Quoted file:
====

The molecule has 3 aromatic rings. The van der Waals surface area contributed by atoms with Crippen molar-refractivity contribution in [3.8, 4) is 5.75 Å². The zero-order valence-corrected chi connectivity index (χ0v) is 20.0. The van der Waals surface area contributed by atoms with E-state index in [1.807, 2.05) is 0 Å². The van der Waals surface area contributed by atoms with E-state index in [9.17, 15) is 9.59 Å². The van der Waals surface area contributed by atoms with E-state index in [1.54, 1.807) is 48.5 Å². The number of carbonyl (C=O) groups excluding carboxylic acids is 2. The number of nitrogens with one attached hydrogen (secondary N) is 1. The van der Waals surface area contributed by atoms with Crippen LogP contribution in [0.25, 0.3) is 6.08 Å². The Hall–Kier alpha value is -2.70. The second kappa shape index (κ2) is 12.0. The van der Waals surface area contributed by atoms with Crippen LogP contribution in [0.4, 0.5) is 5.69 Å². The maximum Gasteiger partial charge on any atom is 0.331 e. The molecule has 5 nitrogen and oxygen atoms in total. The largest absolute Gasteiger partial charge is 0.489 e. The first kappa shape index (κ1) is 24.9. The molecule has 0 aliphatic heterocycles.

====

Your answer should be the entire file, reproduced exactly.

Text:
The molecule has 3 aromatic rings. The van der Waals surface area contributed by atoms with Crippen molar-refractivity contribution in [3.8, 4) is 5.75 Å². The zero-order valence-corrected chi connectivity index (χ0v) is 20.0. The van der Waals surface area contributed by atoms with E-state index in [1.807, 2.05) is 0 Å². The van der Waals surface area contributed by atoms with E-state index in [9.17, 15) is 9.59 Å². The van der Waals surface area contributed by atoms with E-state index in [1.54, 1.807) is 48.5 Å². The number of carbonyl (C=O) groups excluding carboxylic acids is 2. The number of nitrogens with one attached hydrogen (secondary N) is 1. The van der Waals surface area contributed by atoms with Crippen LogP contribution in [0.25, 0.3) is 6.08 Å². The Hall–Kier alpha value is -2.70. The second kappa shape index (κ2) is 12.0. The van der Waals surface area contributed by atoms with Crippen LogP contribution in [0.4, 0.5) is 5.69 Å². The maximum Gasteiger partial charge on any atom is 0.331 e. The molecule has 5 nitrogen and oxygen atoms in total. The largest absolute Gasteiger partial charge is 0.489 e. The first kappa shape index (κ1) is 24.9. The molecule has 0 aliphatic heterocycles.